The Wayfinder

There is a bright red beacon beside our wilder footpaths. Its berries light up after midsummer, pointing the way home.


The wayfaring tree is more like a shrub, a short, gangly thing unduly loaded with either flowers or fruit, depending on the season. It does indeed have a habit of growing beside paths, but built a relationship with people long before waymarking posts and National Trail guides. Its wood made the arrows carried by Otzi the Iceman, and when he died in the Alps thousands of years ago, they rested alongside him.

Most of nature is really a map. Stinging nettles point to corners that have known the human footprint, because they’re ‘enriched’ with nutrients or otherwise disturbed. Waxcap fungi say the opposite; some of their species take 80 years to colonise a disrupted field.

Fleabane, on the other hand, points to spots that are damp. It reputedly deters insects with a smell that is described as ‘carbolic soap’.

Fleabane 28 Jul 20

Rain causes damp, of course, and it is noted by the scarlet pimpernel, the shepherd’s weather-glass. This tiny flower only opens in the sunshine.

Scarlet pimpernel 28 Jul 20

But maps are for travelling, which is what agrimony does. A tall, thin, very sticky flower of meadows, its seeds hitch rides – and one must have found my dog. Last year. It quietly planted itself, and now I have an agrimony of my own in the front drive.

Agrimony 27 Jul 20

Or it could have been a fox I suppose, although that is less likely considering the distance to the nearest traditional meadow.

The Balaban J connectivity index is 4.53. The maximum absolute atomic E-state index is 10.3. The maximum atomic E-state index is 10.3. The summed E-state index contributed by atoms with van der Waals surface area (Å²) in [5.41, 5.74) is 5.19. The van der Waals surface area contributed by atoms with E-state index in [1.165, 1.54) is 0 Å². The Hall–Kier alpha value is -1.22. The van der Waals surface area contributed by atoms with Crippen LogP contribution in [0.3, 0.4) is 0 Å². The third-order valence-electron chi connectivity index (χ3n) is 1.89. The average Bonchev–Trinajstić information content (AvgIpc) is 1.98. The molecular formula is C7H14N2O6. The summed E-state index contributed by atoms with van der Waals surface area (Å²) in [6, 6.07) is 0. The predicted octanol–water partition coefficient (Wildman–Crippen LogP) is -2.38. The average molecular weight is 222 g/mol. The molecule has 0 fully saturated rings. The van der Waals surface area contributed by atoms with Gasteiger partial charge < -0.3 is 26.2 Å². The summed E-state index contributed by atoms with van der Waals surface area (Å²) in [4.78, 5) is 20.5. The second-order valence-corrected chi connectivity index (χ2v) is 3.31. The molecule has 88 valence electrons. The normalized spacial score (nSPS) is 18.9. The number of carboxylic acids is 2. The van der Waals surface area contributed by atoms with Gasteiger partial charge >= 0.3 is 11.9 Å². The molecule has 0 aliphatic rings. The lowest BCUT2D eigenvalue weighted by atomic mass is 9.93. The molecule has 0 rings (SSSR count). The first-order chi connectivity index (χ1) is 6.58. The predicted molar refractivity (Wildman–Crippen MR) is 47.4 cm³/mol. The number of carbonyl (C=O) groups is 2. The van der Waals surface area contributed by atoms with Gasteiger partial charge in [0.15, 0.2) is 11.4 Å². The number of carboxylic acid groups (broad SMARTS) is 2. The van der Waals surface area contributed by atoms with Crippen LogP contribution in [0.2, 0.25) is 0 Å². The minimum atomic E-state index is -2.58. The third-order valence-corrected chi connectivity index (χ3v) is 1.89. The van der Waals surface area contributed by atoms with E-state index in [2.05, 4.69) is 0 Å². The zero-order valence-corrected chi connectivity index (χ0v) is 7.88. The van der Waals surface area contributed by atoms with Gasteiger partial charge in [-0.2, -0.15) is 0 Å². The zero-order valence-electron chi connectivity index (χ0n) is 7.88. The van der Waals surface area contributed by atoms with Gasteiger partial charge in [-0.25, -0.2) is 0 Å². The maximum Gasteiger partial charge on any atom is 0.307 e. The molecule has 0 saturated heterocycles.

Vixen 28 Jul 20

I expect that she has carried a few grass seeds, all the same.

13 thoughts on “The Wayfinder

  1. Adele, thanks for the ramble, too.
    And what a great looking fox.
    Question for you:
    I have just completed a story book about foxes crossing the border between Mexico and the USA and would like to send you the eBook via Amazon as a gift to such a lover of foxes.
    The book is in English ‘Somewhere near Casa Grande’ which you would prefer. I believe. It is also in Spanish as some foxes are Mexican… and it will be soon available in Welsh.
    If you can give me your email I can send right away and it will be the first book in the UK or the USA.
    Anthony Parr (Tony) please send to:

    Liked by 2 people

    1. I’m still learning them all! One result of England’s wildly varied geology is that our flowers also vary a good bit between the regions, and every time I travel it seems like there’s something new to learn.

      Liked by 2 people

    1. I have no trouble at all imagining agrimony seeds clinging to some settler (or his cows), even throughout all the voyage across the Atlantic!

      We have acquired a few North American plants in return, including pineappleweed and floating pennywort.

      Liked by 2 people

  2. Hello Adele,

    for the first time in many years we have vast quantities of blueberries here in Northern Germany. Maybe this is a good sign. Or a bad one, because of the drought here in Europe.



    *Rainer Böttchers *29336 Nienhagen 0172 7407210 05144 6672873

    Liked by 1 person

    1. Hello Rainer, I’ve just read your lovely review of my book – so glad you enjoyed it!

      That is an interesting observation about the blueberries. We have an abundance of blackberries here in England this year, and it looks like it may be a good season for sloes and hazelnuts. It was the same last year and our endangered dormice did very well. Of course, draught is less positive. I hope that the weather normalises soon for all our sakes.

      Liked by 1 person

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